Afro baby! a tribute to a funksoulsista

the week starts with rather sad news,  one of America’s greatest singers is deceased; Whitney Houston (Newark, August 9, 1963 – Beverly Hills, February 11, 2012) RIP.

Her music is certainly not among my favorites but its influence and impact on modern singers is huge and above all, her descent from a famous family of musicians like mother Cissy Houston and cousin of singer Dionne Warwick is quite remarkable. She started her career as a background singer for Elvis Presley and Aretha Franklin and received  in her career more Grammy Awards then any other female singer before her. To die at an early age of 48 is certainly too young, you will be missed.

Whitney Houston Afro 1970s

As a tribute to Whitney Houston today I therefore present one of the many hair styles that the singer often wore in public; the Afro.

see also Blue Elephant -Black Is Beautiful -cover art

In the mid-1960s, the Afro hairstyle began in a fairly tightly coiffed form – such as the hairstyle that became popular amongst members of the Black Panther Party, as the 1960s progressed towards the 1970s, the overall size or Afros- both within and outside of the African -American community- grew and grew.

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Model: Gioia Petersen
 Photographer: Kevin van der Brug © 2012
Hair & make-up: Bonnie Rae for House of Hulsman

Such large Afros were famously sported by African American entertainers and socio-political figures, political activist Angela Davis, actress Pam Grier, rock musician Jimi Hendrix, and the members of the musical groups The Jackson 5 and The Supremes are prominent examples. But also fashionable black South Africans wore the Afro as a proud token of their heritage.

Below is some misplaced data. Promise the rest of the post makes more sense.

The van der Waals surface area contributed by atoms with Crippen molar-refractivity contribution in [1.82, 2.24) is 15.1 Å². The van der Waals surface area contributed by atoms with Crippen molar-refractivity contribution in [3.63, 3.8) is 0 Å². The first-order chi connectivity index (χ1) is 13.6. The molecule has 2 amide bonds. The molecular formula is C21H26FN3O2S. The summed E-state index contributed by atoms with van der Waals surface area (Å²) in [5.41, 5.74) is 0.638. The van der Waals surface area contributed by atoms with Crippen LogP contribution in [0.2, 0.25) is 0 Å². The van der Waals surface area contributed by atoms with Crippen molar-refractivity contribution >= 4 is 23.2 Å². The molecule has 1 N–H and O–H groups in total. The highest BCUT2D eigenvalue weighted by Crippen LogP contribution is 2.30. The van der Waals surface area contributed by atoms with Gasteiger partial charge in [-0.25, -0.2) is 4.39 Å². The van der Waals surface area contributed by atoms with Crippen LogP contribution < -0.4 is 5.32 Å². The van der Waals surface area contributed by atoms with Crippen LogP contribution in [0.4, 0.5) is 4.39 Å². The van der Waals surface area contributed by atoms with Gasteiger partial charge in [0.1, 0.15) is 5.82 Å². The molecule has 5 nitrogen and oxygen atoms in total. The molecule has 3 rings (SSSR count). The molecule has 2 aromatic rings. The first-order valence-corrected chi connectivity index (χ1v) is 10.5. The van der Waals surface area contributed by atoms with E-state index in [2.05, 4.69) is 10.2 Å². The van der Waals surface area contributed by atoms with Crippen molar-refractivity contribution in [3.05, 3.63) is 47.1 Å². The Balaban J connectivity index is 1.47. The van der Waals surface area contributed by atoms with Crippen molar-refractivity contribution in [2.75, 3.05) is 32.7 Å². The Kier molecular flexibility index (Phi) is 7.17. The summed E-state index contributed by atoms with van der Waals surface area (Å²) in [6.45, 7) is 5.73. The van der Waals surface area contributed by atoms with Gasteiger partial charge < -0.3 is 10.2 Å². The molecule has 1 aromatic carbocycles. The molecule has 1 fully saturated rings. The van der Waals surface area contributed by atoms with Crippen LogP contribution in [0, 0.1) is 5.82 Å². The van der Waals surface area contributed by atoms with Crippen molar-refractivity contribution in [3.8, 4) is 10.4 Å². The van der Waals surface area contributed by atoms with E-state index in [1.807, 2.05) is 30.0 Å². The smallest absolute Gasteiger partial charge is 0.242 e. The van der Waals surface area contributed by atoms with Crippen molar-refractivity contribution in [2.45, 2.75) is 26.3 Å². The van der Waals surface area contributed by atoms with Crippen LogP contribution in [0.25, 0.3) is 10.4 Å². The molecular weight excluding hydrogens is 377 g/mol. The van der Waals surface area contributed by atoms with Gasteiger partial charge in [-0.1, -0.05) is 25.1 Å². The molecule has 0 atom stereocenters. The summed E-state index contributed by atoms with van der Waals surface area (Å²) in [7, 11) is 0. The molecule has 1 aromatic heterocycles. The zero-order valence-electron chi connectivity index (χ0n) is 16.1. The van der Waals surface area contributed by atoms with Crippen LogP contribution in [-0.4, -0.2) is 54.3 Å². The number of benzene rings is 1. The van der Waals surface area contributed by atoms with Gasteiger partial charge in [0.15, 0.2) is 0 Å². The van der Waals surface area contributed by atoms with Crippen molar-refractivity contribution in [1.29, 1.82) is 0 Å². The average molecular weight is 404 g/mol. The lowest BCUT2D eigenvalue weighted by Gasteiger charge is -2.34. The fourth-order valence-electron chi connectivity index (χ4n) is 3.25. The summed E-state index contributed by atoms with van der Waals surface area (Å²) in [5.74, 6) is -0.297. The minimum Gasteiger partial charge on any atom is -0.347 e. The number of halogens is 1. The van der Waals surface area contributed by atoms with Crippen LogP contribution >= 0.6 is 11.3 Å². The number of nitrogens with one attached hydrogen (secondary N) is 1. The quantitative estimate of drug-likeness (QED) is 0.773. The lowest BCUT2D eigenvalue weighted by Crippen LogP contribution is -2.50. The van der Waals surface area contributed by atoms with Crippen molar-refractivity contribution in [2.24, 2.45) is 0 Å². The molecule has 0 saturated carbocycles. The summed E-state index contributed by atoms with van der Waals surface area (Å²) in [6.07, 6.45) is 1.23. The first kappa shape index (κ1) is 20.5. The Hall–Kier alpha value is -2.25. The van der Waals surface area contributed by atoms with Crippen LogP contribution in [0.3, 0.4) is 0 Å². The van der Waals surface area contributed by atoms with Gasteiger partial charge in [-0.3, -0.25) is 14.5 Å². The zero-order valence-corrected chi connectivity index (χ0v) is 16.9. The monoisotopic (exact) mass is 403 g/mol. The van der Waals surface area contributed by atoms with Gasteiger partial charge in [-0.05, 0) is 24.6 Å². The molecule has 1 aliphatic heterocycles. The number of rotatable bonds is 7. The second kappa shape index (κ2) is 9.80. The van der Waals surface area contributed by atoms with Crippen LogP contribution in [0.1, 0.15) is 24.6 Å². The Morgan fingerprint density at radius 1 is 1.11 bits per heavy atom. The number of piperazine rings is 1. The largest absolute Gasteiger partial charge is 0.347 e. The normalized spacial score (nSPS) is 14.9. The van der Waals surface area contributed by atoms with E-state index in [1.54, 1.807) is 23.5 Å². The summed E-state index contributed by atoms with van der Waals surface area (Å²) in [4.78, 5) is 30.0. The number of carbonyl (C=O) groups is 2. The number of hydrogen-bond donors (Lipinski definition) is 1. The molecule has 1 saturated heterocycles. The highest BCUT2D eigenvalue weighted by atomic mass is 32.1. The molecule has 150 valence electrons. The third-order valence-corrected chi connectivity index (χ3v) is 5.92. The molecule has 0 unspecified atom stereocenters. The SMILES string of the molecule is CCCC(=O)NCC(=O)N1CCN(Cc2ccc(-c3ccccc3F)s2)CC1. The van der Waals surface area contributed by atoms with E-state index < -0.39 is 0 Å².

Mahotella Queens in the 70’s
Thula Mabota -Watch Out

Since those days, the Afro is no longer a feature of a conscious political choice but a curly fashion for men and women. These days this particular hairdo really knows no limits in terms of color or race.

Manzini Girls -afro wig SWB 229

Manzini Girls -Afro Wig SWB 229

see also previous post Township Soul & Boogie -At The Club- Soul Safari 1 year!

Model -Debra Shaw

Photography -Frits Kok © 2000

Make-up Topolino (Paris) , Hair -Caroline (Paris)

Eddy De Clercq & Friends -Miss Ghana (Afro Baby)

afro_funk logo by brev87

source Wikipedia & various

Blue Elephant -Manu Dibango 1974

in my previous post on the Blue Elephant label I promised to highlight the Manu Dibango album (BE 877 041).  A few readers reacted eagerly to see and hear more, so here it is.

For some mysterious reasons the same album got a release on Pink Elephant (PE 877 068) as well. It is self-titled and the songs were recorded in Paris at the Sofrason Studios in 1973. Parts of this album originally appeared as the album “Makossa Man” (Fiesta 360 048, France) while “Pepe Soup” was added to the US release with the same title.  The Dutch release on Blue Elephant has  “New Bell”, “O Boso” as extra additions and a few other alternative tracks which make this album quite unique.

Manu Dibango album  Blue Elephant(BE 877 041)

side 1

1. New Bell

2. Pepe Soup

3. Sango Pous Pous

4. Mwassa Makossa

5. Ashiko Go

side 2

1. O Boso

2. Weya

3. Dangwa

4. Senga

5. Soul Makossa

All titles by Manu Dibango. Produced by J.P.Martin. Original Sofrason Recording 1973. Released in Holland 1974.